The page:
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Growing up, there were certain miracles that only Santa Claus would perform. Every November, I thoughtfully wrote out my Christmas list and sent it with my dad to work where he said they had a special mailbox that delivered letters to the North Pole. On Christmas morning, I found gifts that were truly amazing. They were so remarkable because no matter how much money my 8-year-old self saved, there was no way I could buy what Santa had given me. His power was so much greater than mine, and Christmas was magical because I saw the impossible become real. 

I’ve often wondered why Christmas seemed to lose most of its magic once I grew up. Last year, I realized that the reason why I don’t count down the days until December 25th or lie awake every night thinking about my Christmas list is that I am now just as powerful as Santa Claus. Everything that I wanted as a kid is within reach—all it takes is one hundred dollars and free two-day shipping. Christmas was magical because I was given gifts that I could only dream of. Now, I hardly have to wait at all to get something I want. Waiting was hard, but it made the payoff so much more special.

My creativity and my most memorable Christmases both seemed to crescendo when I was around 11 years old. At that point, creating things was really important to me, so I drew pictures of dragons, built toy castles, and wrote stories. I wanted to be an animator and go to Harvard. I didn’t know about design or illustration or VFX or filmmaking, and that didn’t matter. I made things because I wanted to.

When I was in sixth grade, my family went on a vacation to visit my uncle and aunt who were living in New York City. My uncle David worked as a color key artist at Blue Sky Studios, and since I had my sights set on working in animation, I was very excited to get an inside look at what it took to make a movie.

Seeing the work of professional artists was one part inspiring and two parts discouraging. How could I ever be as good as them? I knew that it was going to take a lot of work to be that skilled, and frankly, I was afraid of that. After our visit to Blue Sky, most of my drawings ended up on my math homework and history notes. I stopped drawing in my free time, partly because I thought that the amount of work it would take to get better was too insurmountable.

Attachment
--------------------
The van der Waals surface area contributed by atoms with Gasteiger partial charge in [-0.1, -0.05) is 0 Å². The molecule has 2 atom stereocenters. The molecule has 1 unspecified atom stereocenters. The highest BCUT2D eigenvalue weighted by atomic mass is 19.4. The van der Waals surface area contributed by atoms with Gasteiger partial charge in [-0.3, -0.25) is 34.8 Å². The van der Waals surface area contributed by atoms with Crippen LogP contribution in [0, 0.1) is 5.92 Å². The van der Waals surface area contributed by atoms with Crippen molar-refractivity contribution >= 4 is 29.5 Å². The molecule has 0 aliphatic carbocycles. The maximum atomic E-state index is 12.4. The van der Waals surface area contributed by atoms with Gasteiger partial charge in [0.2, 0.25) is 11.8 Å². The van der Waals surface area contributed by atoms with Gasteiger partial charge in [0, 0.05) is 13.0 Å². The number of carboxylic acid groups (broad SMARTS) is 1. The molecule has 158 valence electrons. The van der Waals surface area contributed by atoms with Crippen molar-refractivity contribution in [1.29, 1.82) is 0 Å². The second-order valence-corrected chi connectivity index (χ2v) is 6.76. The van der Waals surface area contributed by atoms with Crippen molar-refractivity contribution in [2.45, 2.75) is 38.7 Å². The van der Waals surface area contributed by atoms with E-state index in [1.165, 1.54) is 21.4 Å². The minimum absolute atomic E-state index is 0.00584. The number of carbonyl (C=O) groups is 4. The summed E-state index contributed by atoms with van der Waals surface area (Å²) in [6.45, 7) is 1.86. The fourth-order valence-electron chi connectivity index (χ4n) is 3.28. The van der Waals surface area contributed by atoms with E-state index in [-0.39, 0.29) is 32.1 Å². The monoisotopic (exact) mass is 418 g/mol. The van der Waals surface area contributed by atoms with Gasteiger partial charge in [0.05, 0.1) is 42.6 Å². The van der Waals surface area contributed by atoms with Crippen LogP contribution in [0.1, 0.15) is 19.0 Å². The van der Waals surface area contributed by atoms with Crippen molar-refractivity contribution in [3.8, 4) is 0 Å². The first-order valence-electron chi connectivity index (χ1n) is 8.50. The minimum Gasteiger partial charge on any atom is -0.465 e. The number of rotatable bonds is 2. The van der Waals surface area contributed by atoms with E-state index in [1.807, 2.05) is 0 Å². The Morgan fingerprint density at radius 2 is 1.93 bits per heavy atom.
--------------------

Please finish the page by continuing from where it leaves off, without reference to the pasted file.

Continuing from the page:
Sometimes, people stop creating because someone else tells them that their work is bad. Other times, people just lose interest in the arts. But I think that a much more common reason why people stop creating is because making things is hard. When you realize that the road to producing art at a high level isn’t always a fun one and that creativity can often smell more like work than play, it’s easy to say “well, I’m just not a creative person.”

How many people do you know who took piano lessons in their childhood and stopped after a few years? They probably didn't stop because their teacher said they had no hope of becoming a good musician. And it probably wasn't because they learned everything there was to learn. Most of the time, people stop taking piano lessons because they don't practice enough, don't see enough improvement, and realize that learning to play music at a high level is really difficult. Virtually no one looks back at their piano-playing experience and says "Boy, I sure am glad that I quit when I did!"

Making things will always be hard—it's supposed to be. Just like my childlike anticipation for Christmas made December 25th more magical, fighting through hard creative problems leads to more fulfilling creations. It takes grit to power through challenging prompts, master technical skills, and improve your craft. As a working artist today, I'm grateful for the long days and nights that I've spent trying to hone my abilities. The process of creation has meant more to me than the end product I've created.

As a society, our respect for the process has been slowly abandoned. Information is as accessible as the speed of thought; an endless stream of entertainment is two clicks away; ready-made meal kit delivery services ensure that you never have to do your own cooking. As daily life has evolved to be faster and more efficient, so has art. Advancements in digital art have steadily progressed through the 2010s and hit a major inflection point with the recent rise of art completely generated by artificial intelligence. Do you want an elephant riding a motorcycle? You can have that in a matter of seconds. Do you want it in the style of Monet? Caravaggio? Matisse? Easy ask. Now, with a few words and the click of a button, you can create an art piece in record time.